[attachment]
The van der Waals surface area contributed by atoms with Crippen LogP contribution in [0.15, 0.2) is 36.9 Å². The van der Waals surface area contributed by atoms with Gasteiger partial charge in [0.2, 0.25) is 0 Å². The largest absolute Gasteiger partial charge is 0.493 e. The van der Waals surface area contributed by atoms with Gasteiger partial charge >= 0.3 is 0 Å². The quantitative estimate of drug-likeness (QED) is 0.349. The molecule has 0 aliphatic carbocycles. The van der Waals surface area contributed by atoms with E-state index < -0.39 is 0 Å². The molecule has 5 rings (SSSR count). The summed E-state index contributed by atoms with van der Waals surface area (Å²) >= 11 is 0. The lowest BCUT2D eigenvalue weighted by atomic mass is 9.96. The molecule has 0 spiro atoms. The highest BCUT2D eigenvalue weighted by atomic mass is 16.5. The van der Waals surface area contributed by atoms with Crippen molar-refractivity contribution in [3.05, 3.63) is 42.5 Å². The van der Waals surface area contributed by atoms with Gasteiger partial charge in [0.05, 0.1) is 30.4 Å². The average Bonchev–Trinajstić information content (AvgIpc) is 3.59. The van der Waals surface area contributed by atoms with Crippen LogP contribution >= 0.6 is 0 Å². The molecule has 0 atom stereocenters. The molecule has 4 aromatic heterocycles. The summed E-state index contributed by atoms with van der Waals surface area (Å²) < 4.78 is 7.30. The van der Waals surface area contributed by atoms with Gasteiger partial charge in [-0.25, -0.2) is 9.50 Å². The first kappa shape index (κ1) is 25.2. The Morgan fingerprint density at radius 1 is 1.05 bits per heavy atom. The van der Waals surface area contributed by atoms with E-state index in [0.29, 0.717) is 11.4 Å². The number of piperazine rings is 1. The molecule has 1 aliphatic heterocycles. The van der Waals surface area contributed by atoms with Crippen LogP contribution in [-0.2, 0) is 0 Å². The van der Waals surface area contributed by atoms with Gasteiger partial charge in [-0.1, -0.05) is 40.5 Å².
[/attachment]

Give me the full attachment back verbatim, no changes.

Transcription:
The van der Waals surface area contributed by atoms with Crippen LogP contribution in [0.15, 0.2) is 36.9 Å². The van der Waals surface area contributed by atoms with Gasteiger partial charge in [0.2, 0.25) is 0 Å². The largest absolute Gasteiger partial charge is 0.493 e. The van der Waals surface area contributed by atoms with Gasteiger partial charge >= 0.3 is 0 Å². The quantitative estimate of drug-likeness (QED) is 0.349. The molecule has 0 aliphatic carbocycles. The van der Waals surface area contributed by atoms with E-state index < -0.39 is 0 Å². The molecule has 5 rings (SSSR count). The summed E-state index contributed by atoms with van der Waals surface area (Å²) >= 11 is 0. The lowest BCUT2D eigenvalue weighted by atomic mass is 9.96. The molecule has 0 spiro atoms. The highest BCUT2D eigenvalue weighted by atomic mass is 16.5. The van der Waals surface area contributed by atoms with Crippen molar-refractivity contribution in [3.05, 3.63) is 42.5 Å². The van der Waals surface area contributed by atoms with Gasteiger partial charge in [0.05, 0.1) is 30.4 Å². The average Bonchev–Trinajstić information content (AvgIpc) is 3.59. The van der Waals surface area contributed by atoms with Crippen LogP contribution >= 0.6 is 0 Å². The molecule has 0 atom stereocenters. The molecule has 4 aromatic heterocycles. The summed E-state index contributed by atoms with van der Waals surface area (Å²) < 4.78 is 7.30. The van der Waals surface area contributed by atoms with Gasteiger partial charge in [-0.25, -0.2) is 9.50 Å². The first kappa shape index (κ1) is 25.2. The Morgan fingerprint density at radius 1 is 1.05 bits per heavy atom. The van der Waals surface area contributed by atoms with E-state index in [0.29, 0.717) is 11.4 Å². The number of piperazine rings is 1. The molecule has 1 aliphatic heterocycles. The van der Waals surface area contributed by atoms with Crippen LogP contribution in [-0.2, 0) is 0 Å². The van der Waals surface area contributed by atoms with Gasteiger partial charge in [-0.1, -0.05) is 40.5 Å².